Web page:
Grassroots conservationist Todd Dudley has won the 2018 Peter Rawlinson Award in recognition of 20 years of protecting and restoring ecologically-significant landscapes in north-eastern Tasmania’s mountains and coast.
The honour, which celebrates outstanding voluntary contributions to protecting the environment, was awarded at the Australian Conservation Foundation’s (ACF) annual general meeting in Melbourne on Friday night.
Todd Dudley has campaigned against inappropriate commercial developments in sensitive coastal areas; advised individual landholders, councils and state government on native flora and fauna, weed control and fire management; led the Northeast Bioregional Network, a community conservation group; and brought back bushland to degraded landscapes.
“Over two decades of conservation work, Todd has shared his knowledge and passion for the nature of north-eastern Tasmania and has inspired countless others to join the effort to protect our unique places and wildlife,” said ACF’s Chief Executive Kelly O’Shanassy.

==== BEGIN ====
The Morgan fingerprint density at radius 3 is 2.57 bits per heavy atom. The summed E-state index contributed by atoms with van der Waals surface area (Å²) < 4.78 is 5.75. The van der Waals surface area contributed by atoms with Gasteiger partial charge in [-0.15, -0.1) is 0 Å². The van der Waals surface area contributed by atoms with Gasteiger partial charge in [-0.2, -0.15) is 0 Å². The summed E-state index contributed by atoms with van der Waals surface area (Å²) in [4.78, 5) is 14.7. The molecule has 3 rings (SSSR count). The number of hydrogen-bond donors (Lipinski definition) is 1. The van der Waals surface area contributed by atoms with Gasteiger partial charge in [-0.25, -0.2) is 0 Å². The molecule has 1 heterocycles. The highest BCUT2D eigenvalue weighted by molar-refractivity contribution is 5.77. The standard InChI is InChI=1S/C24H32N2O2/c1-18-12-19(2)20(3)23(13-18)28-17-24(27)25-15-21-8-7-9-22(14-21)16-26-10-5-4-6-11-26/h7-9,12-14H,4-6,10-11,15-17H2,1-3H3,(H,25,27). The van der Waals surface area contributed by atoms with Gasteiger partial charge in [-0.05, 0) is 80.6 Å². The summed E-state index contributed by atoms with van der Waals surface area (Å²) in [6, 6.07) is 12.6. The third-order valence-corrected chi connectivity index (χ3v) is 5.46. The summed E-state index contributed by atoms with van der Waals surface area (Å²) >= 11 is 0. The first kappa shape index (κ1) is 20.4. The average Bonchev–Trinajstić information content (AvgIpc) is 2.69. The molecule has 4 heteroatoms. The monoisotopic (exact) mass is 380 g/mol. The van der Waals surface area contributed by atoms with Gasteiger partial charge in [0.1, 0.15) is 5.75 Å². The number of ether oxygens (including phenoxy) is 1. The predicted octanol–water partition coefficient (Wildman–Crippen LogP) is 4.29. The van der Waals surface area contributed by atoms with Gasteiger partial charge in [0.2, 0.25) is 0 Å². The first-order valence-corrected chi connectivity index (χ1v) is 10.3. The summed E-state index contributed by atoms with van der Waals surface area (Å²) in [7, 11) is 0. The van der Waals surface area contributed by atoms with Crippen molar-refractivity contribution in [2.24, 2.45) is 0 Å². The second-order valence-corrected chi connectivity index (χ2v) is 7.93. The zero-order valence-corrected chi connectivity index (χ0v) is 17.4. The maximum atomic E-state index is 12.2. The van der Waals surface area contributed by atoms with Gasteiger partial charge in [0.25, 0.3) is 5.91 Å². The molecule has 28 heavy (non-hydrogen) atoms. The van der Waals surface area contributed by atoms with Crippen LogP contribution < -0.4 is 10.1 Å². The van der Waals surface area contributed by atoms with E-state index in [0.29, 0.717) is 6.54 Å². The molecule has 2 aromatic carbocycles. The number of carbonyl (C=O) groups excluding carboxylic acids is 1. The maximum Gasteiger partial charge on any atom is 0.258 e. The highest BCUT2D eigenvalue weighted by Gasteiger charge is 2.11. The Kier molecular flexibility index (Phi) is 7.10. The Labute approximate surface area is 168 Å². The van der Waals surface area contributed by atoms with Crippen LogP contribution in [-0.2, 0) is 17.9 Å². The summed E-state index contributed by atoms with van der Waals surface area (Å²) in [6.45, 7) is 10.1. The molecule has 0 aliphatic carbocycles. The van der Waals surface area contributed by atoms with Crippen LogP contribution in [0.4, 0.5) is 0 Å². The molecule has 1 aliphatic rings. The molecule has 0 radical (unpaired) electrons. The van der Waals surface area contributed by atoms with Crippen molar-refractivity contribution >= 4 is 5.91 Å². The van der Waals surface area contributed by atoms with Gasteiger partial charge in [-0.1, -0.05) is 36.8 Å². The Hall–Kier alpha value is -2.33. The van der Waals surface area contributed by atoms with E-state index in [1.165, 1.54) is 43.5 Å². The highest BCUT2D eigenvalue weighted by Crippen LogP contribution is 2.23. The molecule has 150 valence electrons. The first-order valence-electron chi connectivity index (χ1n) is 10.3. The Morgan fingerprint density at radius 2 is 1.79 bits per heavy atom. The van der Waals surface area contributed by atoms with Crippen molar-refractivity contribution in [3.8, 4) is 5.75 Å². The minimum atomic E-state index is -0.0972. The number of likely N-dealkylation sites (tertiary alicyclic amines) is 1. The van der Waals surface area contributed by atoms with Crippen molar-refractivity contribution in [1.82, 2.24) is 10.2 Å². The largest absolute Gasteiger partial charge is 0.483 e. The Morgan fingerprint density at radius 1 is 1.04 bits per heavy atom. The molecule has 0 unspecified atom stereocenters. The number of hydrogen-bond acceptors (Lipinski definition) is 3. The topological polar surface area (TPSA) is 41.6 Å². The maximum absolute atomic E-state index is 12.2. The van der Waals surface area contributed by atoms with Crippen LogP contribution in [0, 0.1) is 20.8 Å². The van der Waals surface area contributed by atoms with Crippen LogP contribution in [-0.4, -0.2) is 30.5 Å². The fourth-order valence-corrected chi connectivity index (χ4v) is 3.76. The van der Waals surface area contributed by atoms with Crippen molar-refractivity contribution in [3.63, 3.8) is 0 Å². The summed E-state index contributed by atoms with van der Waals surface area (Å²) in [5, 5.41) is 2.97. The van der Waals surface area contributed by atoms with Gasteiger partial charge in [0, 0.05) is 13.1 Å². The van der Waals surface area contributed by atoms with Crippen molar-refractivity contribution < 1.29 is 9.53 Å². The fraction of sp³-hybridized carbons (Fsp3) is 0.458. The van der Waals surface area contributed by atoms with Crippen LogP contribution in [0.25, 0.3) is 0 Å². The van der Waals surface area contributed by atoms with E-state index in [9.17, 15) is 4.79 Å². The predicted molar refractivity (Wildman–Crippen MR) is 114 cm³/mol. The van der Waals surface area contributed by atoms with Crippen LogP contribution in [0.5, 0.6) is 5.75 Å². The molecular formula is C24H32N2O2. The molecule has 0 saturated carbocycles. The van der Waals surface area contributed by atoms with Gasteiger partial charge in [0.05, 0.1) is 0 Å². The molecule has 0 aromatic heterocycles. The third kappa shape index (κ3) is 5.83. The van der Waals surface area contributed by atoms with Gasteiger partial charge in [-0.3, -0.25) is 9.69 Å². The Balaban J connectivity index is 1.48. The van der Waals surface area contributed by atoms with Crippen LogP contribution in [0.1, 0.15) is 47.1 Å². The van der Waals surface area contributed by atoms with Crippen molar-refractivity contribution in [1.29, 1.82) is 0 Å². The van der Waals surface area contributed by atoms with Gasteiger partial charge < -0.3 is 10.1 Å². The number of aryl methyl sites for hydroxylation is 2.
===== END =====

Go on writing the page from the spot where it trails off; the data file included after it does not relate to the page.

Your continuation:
“In the Skyline Tier Ecological Restoration project Todd and a team of 18 locals restored bushland to the hills overlooking Scamander, where forest had been cut down in the 1960s and ’70s and turned into a pine plantation. In a huge restoration effort, Todd and his team brought back biodiverse native forest using seeds that had survived in the ground under the pines.
“Todd is known for his knowledge and his passion, but also for his quiet diplomacy and patience – important qualities for anyone wanting to achieve lasting change,” she said.
Todd’s referees described his work on the East Coast Conservation Corridor as “visionary and inspirational”. The Friends of the Blue Tier praised his work on the Blue Tier Forest Reserve, saying “the pride he has given to unemployed men is incredible, he’s changed people’s lives. He’s unassuming in nature, a quiet achiever and an amazing man.”
Established in 1992, the Rawlinson Award is given annually in memory of former ACF Councillor Peter Rawlinson – a zoologist, lecturer in biological science and tireless campaigner for our living world.